Lesbians and the Patriarchy

Words by Helena (she/her), 20 QLD 

It was about five years from when I first admitted my attraction to women, that I finally accepted I would never feel the same toward men. I’ve heard the same story time and time again. It transcends the confines of individual experience. It’s something universal, something that weaves us together.

It follows – accepting my attraction to women was manageable, realising my lack of attraction to men was horrifying.

Each sexual identity that escapes hetero-normalised standards comes, of course, packaged with its own horde of distinctive trials. But the lesbian experience is a uniquely lonely one.

The lesbian identity is one of the only forms of existence that completely de-centres men. Lesbian desire and the figure of a lesbian themselves is excessive to a phallocentric, patriarchal and heteronormative economy, which traditionally ascribes to women as objects to be exchanged among men.  As the lesbian is excess to patriarchal demands and rejects their place as a specular reflection of the male subject – a woman’s ideal role in the traditional script – they have no value. This leaves many lesbians searching for a space in which to exist, valued and accepted as both part of a whole and as a whole in and of themselves.

Taking up a heterosexual identity is rewarded and legitimised with numerous material and symbolic affirmations, while divergence from this heterosexual script leads to withheld rewards and even punishment. From this, our historical inheritance as a society is tainted by an equation of lesbian with deviance, and hence we as lesbians are left to always exist outside of.

Throughout my life, I have both observed and experienced the notion of the lesbian as a spectacle, removed from mainstream society and always held at arm’s length. We are to be regarded with a detached interest and curiosity, never allowed to cease our label as other. Regardless of many people’s well-meaning acceptance, we always exist just on the other side of an invisible line.

After coming out, I was forced to renegotiate and reimagine both the space and shape of my existence. The dynamics of my relations with other people and broader society shifted in an endless sequence of minutiae, leaving me in a space I could not recognise nor reconcile.

My interactions with men were particularly transformed. There are many men with whom I have positive friendships not unlike those I share with other non-men. However, many others, upon finding out finding out that I am a lesbian, follow one of two paths. Often their interest will increase due to my unattainability, due to the uniqueness of a woman existing outside the bounds of their gaze – or, on occasion, a subconscious belief that no woman is ever truly unattainable, that the lesbian identity is not valid.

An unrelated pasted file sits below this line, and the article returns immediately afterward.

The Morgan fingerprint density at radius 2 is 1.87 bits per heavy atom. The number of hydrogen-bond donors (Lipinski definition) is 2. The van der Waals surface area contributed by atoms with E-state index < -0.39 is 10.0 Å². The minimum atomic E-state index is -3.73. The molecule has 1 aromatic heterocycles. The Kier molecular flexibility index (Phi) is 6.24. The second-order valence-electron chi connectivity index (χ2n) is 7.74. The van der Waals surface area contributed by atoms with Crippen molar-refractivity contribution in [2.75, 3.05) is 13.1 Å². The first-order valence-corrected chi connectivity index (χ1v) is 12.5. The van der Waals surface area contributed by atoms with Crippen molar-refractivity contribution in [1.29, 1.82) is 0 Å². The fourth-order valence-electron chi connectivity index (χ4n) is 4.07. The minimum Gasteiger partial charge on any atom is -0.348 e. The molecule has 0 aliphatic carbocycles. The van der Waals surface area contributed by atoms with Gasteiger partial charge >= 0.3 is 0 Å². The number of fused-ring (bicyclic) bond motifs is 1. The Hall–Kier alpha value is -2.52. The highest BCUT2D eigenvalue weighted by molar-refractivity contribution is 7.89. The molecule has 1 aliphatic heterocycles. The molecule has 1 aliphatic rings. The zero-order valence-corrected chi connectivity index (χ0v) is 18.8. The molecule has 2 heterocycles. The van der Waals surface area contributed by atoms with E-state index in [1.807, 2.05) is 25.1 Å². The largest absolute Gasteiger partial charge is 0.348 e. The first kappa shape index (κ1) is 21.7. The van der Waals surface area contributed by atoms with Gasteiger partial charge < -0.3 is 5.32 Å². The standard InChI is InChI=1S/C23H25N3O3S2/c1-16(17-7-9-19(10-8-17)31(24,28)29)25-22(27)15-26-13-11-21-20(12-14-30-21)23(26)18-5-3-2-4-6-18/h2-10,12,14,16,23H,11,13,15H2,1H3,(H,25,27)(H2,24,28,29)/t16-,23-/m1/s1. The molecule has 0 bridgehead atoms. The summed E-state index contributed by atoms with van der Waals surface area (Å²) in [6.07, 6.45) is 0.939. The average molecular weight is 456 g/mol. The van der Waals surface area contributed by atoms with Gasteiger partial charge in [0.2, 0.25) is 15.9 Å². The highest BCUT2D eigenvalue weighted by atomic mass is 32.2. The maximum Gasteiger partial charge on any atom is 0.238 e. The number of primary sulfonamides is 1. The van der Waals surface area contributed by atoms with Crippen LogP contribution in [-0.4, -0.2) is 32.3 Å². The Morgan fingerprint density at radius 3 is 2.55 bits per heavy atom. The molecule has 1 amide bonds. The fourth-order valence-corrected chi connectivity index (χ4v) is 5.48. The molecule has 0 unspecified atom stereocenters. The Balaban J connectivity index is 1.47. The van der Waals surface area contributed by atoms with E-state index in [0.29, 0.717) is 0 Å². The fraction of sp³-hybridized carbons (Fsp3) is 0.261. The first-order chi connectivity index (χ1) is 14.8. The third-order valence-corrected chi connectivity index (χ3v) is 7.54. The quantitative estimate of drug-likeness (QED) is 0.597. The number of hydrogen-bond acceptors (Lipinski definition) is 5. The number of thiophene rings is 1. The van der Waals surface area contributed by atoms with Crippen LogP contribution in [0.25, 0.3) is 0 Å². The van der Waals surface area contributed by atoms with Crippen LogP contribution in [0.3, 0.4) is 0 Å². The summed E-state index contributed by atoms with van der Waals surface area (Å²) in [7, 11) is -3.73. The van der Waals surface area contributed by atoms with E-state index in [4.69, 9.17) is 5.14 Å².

The other path is one of complete disinterest. To be completely ignored, seen as having no value and hence no reason to bother communicating with. I was once at a party and found myself in a room sitting in and speaking with a circle of men, with just two other women. Upon one of the girls saying she was gay, one of the guys responds with, “Why are you even here?”

I often choose not to announce my sexuality when first speaking with someone, allowing me to get to know someone and vice versa without fear of one of the above exchanges playing out. I know many view this as unfair – that I am ‘leading men on’ or wasting their time. This attitude in itself reveals horrific multitudes about the way we view women – an object to be consumed rather than a subject, a person, to get to know and to understand without expectation.

As lesbians exist outside of the bounds of the heterosexual script and prescribed norms, they are never truly perceived as real by the heteropatriarchal society at large. Not only is this invalidating and delegitimising, it’s also deeply dangerous. Queer author Carmen Maria Machado’s harrowing work of autofiction, In the Dream House, details her experience of partner violence in a relationship with another woman. She speaks to a notion of “archival silence,” capturing the idea that certain histories never enter the mainstream cultural record. As Machado had never encountered narratives of queer domestic abuse before, she lacked context and precedent and was unable to make sense of her experience. An inability to see lesbian relationships as real, including the potential for partner violence, breeds danger by leaving these situations unacknowledged.

It is vital that we reject blindness, not only to the ways we are similar but also in the ways we are not. It is vital that queer people seize this conversation, take it into our own mouths. We must both speak on our own experience and soak up the words of others detailing their own.

Being a lesbian is incredibly beautiful, and in itself is an act of defiance. I am proud to be a lesbian, proud of my desire for women and the political identity characterised by heteropatriarchal rejection that lives alongside it. It is essential, however, that we acknowledge the intricacies of each queer experience, and the way in which existing outside the norms is a profoundly affective one.

Illustration by AileenYou can find more of her work on Instagram @aileenetc
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